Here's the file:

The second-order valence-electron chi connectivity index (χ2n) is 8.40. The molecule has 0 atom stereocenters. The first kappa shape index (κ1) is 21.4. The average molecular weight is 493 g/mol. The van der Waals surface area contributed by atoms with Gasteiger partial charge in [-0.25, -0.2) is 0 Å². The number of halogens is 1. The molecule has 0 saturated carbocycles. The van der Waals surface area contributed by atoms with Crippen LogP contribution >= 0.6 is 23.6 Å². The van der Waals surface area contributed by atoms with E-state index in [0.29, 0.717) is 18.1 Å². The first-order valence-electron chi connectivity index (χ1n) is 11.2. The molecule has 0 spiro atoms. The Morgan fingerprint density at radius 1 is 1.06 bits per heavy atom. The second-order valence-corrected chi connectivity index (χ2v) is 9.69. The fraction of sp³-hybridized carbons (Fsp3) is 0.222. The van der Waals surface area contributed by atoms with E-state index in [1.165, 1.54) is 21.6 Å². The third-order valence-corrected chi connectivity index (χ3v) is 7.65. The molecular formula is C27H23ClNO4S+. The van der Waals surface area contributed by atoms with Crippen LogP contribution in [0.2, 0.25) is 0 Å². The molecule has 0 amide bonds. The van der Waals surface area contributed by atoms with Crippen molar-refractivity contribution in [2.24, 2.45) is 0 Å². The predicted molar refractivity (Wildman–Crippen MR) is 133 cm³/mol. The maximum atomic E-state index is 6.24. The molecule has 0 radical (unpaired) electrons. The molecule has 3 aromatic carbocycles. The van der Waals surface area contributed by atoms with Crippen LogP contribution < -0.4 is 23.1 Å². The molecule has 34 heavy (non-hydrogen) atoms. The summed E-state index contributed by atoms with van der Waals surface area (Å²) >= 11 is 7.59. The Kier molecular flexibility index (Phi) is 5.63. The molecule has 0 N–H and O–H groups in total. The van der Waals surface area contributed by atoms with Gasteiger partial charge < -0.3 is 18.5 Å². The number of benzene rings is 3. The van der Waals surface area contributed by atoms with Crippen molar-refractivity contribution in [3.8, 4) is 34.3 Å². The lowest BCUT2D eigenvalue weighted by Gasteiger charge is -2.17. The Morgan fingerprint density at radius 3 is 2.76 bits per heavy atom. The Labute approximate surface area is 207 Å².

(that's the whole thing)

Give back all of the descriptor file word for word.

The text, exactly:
The second-order valence-electron chi connectivity index (χ2n) is 8.40. The molecule has 0 atom stereocenters. The first kappa shape index (κ1) is 21.4. The average molecular weight is 493 g/mol. The van der Waals surface area contributed by atoms with Gasteiger partial charge in [-0.25, -0.2) is 0 Å². The number of halogens is 1. The molecule has 0 saturated carbocycles. The van der Waals surface area contributed by atoms with Crippen LogP contribution >= 0.6 is 23.6 Å². The van der Waals surface area contributed by atoms with E-state index in [0.29, 0.717) is 18.1 Å². The first-order valence-electron chi connectivity index (χ1n) is 11.2. The molecule has 0 spiro atoms. The Morgan fingerprint density at radius 1 is 1.06 bits per heavy atom. The second-order valence-corrected chi connectivity index (χ2v) is 9.69. The fraction of sp³-hybridized carbons (Fsp3) is 0.222. The van der Waals surface area contributed by atoms with E-state index in [1.165, 1.54) is 21.6 Å². The third-order valence-corrected chi connectivity index (χ3v) is 7.65. The molecular formula is C27H23ClNO4S+. The van der Waals surface area contributed by atoms with Crippen LogP contribution in [0.2, 0.25) is 0 Å². The molecule has 0 amide bonds. The van der Waals surface area contributed by atoms with Crippen molar-refractivity contribution in [2.24, 2.45) is 0 Å². The predicted molar refractivity (Wildman–Crippen MR) is 133 cm³/mol. The maximum atomic E-state index is 6.24. The molecule has 0 radical (unpaired) electrons. The molecule has 3 aromatic carbocycles. The van der Waals surface area contributed by atoms with Crippen LogP contribution < -0.4 is 23.1 Å². The molecule has 34 heavy (non-hydrogen) atoms. The summed E-state index contributed by atoms with van der Waals surface area (Å²) >= 11 is 7.59. The Kier molecular flexibility index (Phi) is 5.63. The molecule has 0 N–H and O–H groups in total. The van der Waals surface area contributed by atoms with Gasteiger partial charge < -0.3 is 18.5 Å². The number of benzene rings is 3. The van der Waals surface area contributed by atoms with Crippen molar-refractivity contribution in [3.8, 4) is 34.3 Å². The lowest BCUT2D eigenvalue weighted by Gasteiger charge is -2.17. The Morgan fingerprint density at radius 3 is 2.76 bits per heavy atom. The Labute approximate surface area is 207 Å².